I’m starting a new series called Weekend Project where I challenge you to take a day to shop and cook something you would normally eat at a restaurant.

I’m going to kick it off with Okonomiyaki.  It’s a savory pancake filled with umami goodness.  It’s another favorite from my time spent in Japan.  During the weekends my parents would take us to the local department store to browse with the 500 Yen they gave my brother and I (it’s about $5) and after we would meet at the door of the supermarket and walk to the okonomiyaki stall outside to get some to take home.

I’ve been trying different ways to cook this at home without using the premix we usually get at the Japanese grocery store and I finally got the bulk I was looking for.  I also made the sauce a little bit healthier by replacing the traditional kewpie with some vegan mayo.

Paleo Onokomiyaki
Paleo Onokomiyaki

Paleo Onokomiyaki

Paleo Onokomiyaki


Serves 6


The Batter

  • 1 1/2 Cups of Simple Mills Pancake and Waffle Mix
  • 3 Eggs
  • 3 Tablespoons of Unsweetened Almond Milk
  • 2 Tablespoons Sesame Oil

The Filling

  • 1 Medium Sized Hannah Sweet Potato peeled and cut into wedges
  • 2 Cups Shaved Brussels Sprouts
  • 1/2 Cup Green Onion sliced finely
  • 2 Tablespoons Olive Oil
  • Salt and Pepper

The Sauce

  • 1/2 Cup Vegan Mayo
  • 1 Tablespoon White Miso

The Toppings

  • Aonori Dried Seaweed
  • Bonito Flakes Shaved Dried Fish
  • Chopped Shibazuke Pickled Cucumber You can also use pickled ginger
  • Worcester Sauce


  • In a large bowl mix all the batter ingredients together until fully incorporated. Leave to sit while you prep the filling.
  • Using a food processor with a grater attachment or a hand held grater, grate all the sweet potatoes and place grated sweet potatoes in a colander to wash out the starch. You will need to do this several times until the water becomes clear. Set aside to dry while you use the same attachment to shred all the brussels sprouts.
  • In a large pan heat the olive oil and cook the sweet potatoes, brussels sprouts and green onions until they soften. This will take about 5 minutes. Turn off the heat and add in the salt and pepper to taste. Let it rest in the pan for about 5 minutes to cool down and then add into the batter. Mix well until the batter starts absorbing into the sweet potatoes.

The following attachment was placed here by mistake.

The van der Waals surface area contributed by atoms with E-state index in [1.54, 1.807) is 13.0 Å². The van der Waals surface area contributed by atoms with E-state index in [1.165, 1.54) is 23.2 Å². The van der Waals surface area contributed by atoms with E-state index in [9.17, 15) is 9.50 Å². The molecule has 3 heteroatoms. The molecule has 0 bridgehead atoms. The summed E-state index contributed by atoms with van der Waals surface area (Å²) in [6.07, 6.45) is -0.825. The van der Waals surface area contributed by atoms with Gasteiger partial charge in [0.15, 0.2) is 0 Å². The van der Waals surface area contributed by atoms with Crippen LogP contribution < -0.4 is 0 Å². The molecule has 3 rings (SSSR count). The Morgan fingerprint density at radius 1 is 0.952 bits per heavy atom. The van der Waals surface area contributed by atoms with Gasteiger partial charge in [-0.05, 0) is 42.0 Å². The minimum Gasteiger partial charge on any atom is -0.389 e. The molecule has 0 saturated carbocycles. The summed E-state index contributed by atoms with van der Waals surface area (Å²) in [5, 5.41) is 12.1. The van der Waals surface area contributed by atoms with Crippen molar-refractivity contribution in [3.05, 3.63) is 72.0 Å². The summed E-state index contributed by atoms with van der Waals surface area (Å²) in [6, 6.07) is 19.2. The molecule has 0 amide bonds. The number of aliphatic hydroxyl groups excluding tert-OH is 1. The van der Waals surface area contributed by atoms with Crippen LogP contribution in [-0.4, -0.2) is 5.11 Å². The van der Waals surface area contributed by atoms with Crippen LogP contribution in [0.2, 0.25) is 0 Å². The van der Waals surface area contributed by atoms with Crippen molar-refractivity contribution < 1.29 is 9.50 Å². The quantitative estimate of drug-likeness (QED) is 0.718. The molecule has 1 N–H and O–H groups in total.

• To make the pan cakes grease your frying pan with some olive oil on medium. Measure out 3/4 cup of the batter and spread into a circle on the pan. The batter will be quite thick. (**see p.s. below) Cover and let cook for 3 minutes. Uncover and flip until it’s brown on both sides. You don’t need to cover the cakes after you flip it. The steam helps keep the fluffiness. Repeat until all the batter is used up. Keep note of the temperature of your pan, as you keep cooking the pan gets hotter so you may need to adjust to medium/low towards the end so you don’t end up burning the last of the pancakes.
  • To make the sauce mix the white mix so that it’s nice and soft and slowly add in the mayo to incorporate. It might be a bit thick so you can thin it down a little with hot water. Start with 1/4 teaspoon at a time to get the right consistency for drizzling.
  • To assemble! Place pancake on a plate and put some dashes of worcester sauce, drizzle with the miso sauce and top with bonito flakes, aonori, and some shibazuke.
  • Then sit back and enjoy your hard work.


**P.S. You can also add in strips of bacon at this stage to take it over the top.
Did you enjoy making it? I would love to see it! Tag me on Instagram @rezelkealoha with the #rezelkealoha!